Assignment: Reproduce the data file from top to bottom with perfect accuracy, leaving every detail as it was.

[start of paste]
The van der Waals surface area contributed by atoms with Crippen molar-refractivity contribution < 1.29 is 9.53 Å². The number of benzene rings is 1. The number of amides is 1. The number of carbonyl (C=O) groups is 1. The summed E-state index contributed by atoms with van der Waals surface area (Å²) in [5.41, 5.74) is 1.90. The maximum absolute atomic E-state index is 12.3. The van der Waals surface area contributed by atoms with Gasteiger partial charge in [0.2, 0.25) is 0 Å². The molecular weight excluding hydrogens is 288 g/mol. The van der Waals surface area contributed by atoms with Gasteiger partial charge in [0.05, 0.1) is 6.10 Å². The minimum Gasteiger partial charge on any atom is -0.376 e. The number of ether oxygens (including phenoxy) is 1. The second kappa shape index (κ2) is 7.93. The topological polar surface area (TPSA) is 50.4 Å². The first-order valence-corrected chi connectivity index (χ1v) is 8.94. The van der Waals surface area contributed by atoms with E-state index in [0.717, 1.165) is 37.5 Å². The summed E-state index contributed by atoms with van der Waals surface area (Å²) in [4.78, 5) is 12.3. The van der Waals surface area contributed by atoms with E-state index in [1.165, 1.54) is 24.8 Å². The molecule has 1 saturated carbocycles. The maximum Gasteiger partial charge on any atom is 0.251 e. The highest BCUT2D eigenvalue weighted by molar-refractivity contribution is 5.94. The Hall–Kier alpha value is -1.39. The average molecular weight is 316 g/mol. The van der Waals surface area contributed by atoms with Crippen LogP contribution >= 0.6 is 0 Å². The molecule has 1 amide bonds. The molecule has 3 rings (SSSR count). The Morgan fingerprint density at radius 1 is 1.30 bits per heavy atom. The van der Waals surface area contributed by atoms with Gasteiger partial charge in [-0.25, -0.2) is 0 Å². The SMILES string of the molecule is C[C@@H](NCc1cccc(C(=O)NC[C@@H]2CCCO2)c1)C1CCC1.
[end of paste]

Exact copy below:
The van der Waals surface area contributed by atoms with Crippen molar-refractivity contribution < 1.29 is 9.53 Å². The number of benzene rings is 1. The number of amides is 1. The number of carbonyl (C=O) groups is 1. The summed E-state index contributed by atoms with van der Waals surface area (Å²) in [5.41, 5.74) is 1.90. The maximum absolute atomic E-state index is 12.3. The van der Waals surface area contributed by atoms with Gasteiger partial charge in [0.2, 0.25) is 0 Å². The molecular weight excluding hydrogens is 288 g/mol. The van der Waals surface area contributed by atoms with Gasteiger partial charge in [0.05, 0.1) is 6.10 Å². The minimum Gasteiger partial charge on any atom is -0.376 e. The number of ether oxygens (including phenoxy) is 1. The second kappa shape index (κ2) is 7.93. The topological polar surface area (TPSA) is 50.4 Å². The first-order valence-corrected chi connectivity index (χ1v) is 8.94. The van der Waals surface area contributed by atoms with E-state index in [0.717, 1.165) is 37.5 Å². The summed E-state index contributed by atoms with van der Waals surface area (Å²) in [4.78, 5) is 12.3. The van der Waals surface area contributed by atoms with E-state index in [1.165, 1.54) is 24.8 Å². The molecule has 1 saturated carbocycles. The maximum Gasteiger partial charge on any atom is 0.251 e. The highest BCUT2D eigenvalue weighted by molar-refractivity contribution is 5.94. The Hall–Kier alpha value is -1.39. The average molecular weight is 316 g/mol. The van der Waals surface area contributed by atoms with Crippen LogP contribution >= 0.6 is 0 Å². The molecule has 1 amide bonds. The molecule has 3 rings (SSSR count). The Morgan fingerprint density at radius 1 is 1.30 bits per heavy atom. The van der Waals surface area contributed by atoms with Gasteiger partial charge in [-0.25, -0.2) is 0 Å². The SMILES string of the molecule is C[C@@H](NCc1cccc(C(=O)NC[C@@H]2CCCO2)c1)C1CCC1.